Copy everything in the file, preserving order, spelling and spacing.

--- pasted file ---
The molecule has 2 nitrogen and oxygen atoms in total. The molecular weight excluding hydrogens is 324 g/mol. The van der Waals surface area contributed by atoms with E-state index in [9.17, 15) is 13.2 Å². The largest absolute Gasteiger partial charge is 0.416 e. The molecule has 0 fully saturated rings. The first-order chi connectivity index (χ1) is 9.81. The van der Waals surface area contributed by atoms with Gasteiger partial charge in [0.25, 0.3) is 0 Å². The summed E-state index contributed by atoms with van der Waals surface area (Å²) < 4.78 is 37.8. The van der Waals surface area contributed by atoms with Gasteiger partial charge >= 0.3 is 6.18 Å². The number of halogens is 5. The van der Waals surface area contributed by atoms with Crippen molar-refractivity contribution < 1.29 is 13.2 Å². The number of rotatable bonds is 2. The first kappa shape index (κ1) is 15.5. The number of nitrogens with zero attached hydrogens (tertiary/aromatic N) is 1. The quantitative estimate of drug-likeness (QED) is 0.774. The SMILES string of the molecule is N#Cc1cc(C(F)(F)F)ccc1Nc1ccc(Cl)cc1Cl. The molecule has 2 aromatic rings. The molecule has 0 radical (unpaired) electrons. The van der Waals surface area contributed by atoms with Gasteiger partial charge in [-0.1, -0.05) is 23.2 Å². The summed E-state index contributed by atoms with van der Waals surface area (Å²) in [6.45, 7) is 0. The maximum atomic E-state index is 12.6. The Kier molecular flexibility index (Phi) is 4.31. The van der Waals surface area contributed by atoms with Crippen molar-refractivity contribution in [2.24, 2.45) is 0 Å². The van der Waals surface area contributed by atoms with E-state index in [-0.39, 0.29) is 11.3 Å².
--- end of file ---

The molecule has 2 nitrogen and oxygen atoms in total. The molecular weight excluding hydrogens is 324 g/mol. The van der Waals surface area contributed by atoms with E-state index in [9.17, 15) is 13.2 Å². The largest absolute Gasteiger partial charge is 0.416 e. The molecule has 0 fully saturated rings. The first-order chi connectivity index (χ1) is 9.81. The van der Waals surface area contributed by atoms with Gasteiger partial charge in [0.25, 0.3) is 0 Å². The summed E-state index contributed by atoms with van der Waals surface area (Å²) < 4.78 is 37.8. The van der Waals surface area contributed by atoms with Gasteiger partial charge >= 0.3 is 6.18 Å². The number of halogens is 5. The van der Waals surface area contributed by atoms with Crippen molar-refractivity contribution < 1.29 is 13.2 Å². The number of rotatable bonds is 2. The first kappa shape index (κ1) is 15.5. The number of nitrogens with zero attached hydrogens (tertiary/aromatic N) is 1. The quantitative estimate of drug-likeness (QED) is 0.774. The SMILES string of the molecule is N#Cc1cc(C(F)(F)F)ccc1Nc1ccc(Cl)cc1Cl. The molecule has 2 aromatic rings. The molecule has 0 radical (unpaired) electrons. The van der Waals surface area contributed by atoms with Gasteiger partial charge in [-0.1, -0.05) is 23.2 Å². The summed E-state index contributed by atoms with van der Waals surface area (Å²) in [6.45, 7) is 0. The maximum atomic E-state index is 12.6. The Kier molecular flexibility index (Phi) is 4.31. The van der Waals surface area contributed by atoms with Crippen molar-refractivity contribution in [2.24, 2.45) is 0 Å². The van der Waals surface area contributed by atoms with E-state index in [-0.39, 0.29) is 11.3 Å².